Judicial Watch Releases Special Report on Judge Sotomayor’s Connection to the Puerto Rican Legal Defense and Education Fund
Judicial Watch, the public interest group that investigates and prosecutes government corruption, today released a new special report on Supreme Court Nominee Judge Sonia Sotomayor and her connection to the leftist Puerto Rican Legal Defense and Education Fund (PRLDEF). Sotomayor served as the "top policy maker" on the PRLDEF’s Board of Directors for twelve years, 1980-1992, until she became a federal judge.
According to the Special Report: "The PRLDEF bills itself as an organization that provides legal services to the Latino community. However, the organization’s activities reflect a commitment to the worst aspects of liberal judicial activism: identity politics, race baiting, and ethnic favoritism."
The following is a partial list of the PRLDEF’s activities during Judge Sotomayor’s tenure as described in Judicial Watch’s Special Report:
- In 1990, the PRLDEF attacked then-New York Mayor David Dinkins after the mayor labeled three Puerto Rican "nationalists" who shot five members of Congress in 1954 "assassins." The radicals were members of a violent Puerto Rican terrorist group Fuerzas Armadas de Liberación Nacional (FALN). The PRLDEF said the mayor’s comments "lacked sensitivity." Reuben Franco, President of the PRLDEF said: "[Mayor Dinkins] doesn’t recognize that to many people in Puerto Rico, these are fighters for freedom and justice…"
- In 1988, the Puerto Rican Legal Defense Fund engaged in a battle with the New York City Police Department over its "racist" promotion exam, ultimately presiding over a radical redesign to allow more minorities to achieve a passing grade. According to The New York Times: "The new test, a four-part exam prepared with the help of an expert designated by the Puerto Rican Legal Defense Fund…involved changes in format, including the addition of open-book questions and a video portion."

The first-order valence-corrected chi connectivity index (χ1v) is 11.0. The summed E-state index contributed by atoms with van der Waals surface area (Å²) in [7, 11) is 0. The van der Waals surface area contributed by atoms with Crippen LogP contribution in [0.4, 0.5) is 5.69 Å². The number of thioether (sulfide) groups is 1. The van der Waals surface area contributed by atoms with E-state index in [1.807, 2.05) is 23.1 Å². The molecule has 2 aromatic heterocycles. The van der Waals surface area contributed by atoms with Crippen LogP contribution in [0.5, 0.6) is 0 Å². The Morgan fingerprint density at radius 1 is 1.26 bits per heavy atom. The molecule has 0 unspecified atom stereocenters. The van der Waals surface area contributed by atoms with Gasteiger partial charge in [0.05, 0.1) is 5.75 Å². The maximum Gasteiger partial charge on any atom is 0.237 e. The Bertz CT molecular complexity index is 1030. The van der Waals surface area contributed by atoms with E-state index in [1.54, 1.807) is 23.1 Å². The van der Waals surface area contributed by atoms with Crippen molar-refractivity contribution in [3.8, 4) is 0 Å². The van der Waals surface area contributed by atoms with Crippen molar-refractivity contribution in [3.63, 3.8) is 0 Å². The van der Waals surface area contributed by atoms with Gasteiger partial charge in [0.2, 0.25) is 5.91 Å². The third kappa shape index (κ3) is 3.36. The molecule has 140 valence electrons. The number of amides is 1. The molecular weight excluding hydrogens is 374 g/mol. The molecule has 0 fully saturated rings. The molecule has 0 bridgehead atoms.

- In 1981, the PRLDEF filed a complaint against Elizabeth, New Jersey Mayor Thomas Dunn following a City Hall directive requiring staff to speak English while on the job. In 1990, the organization also opposed a law to require merchants to post an English sign in the storefront explaining the nature of business.
- In a March 1981 memo to the directors of the PRLDEF, Sotomayor and two colleagues argued against the death penalty because it is, "associated with evident racism in our society" and because it "creates inhuman psychological burdens for the offender." The memo, which Sotomayor initially failed to turn over to the Senate Judiciary Committee, argued that the PRLDEF should oppose the restoration of the death penalty in New York State.
- In 1981, the PRLDEF applauded a decision by a federal judge that forced teachers at an Ann Arbor Michigan elementary school to undergo "consciousness raising" about a dialect spoken by young black children called "Black English." The training program cost taxpayers $44,000.
During her 12-year tenure, according to one former staff lawyer, "Sonia [Sotomayor] displayed an increasing amount of leadership on the board." The New York Times, meanwhile, characterized Sotomayor as the "top policy maker" on the PRLDEF Board of Directors, who "was an involved and ardent supporter of [the PRLDEF’s] various legal efforts during her time with the group."
"In Judge Sotomayor, Obama offers the personal embodiment of his liberal judicial activist philosophy that places ’empathy’ above the rule of law. Judge Sotomayor’s leadership positions with the PRLDEF suggest she is more than willing to advance a liberal, race-based agenda through the court system. And for this Judge Sotomayor owes an explanation to the American people," stated Judicial Watch President Tom Fitton.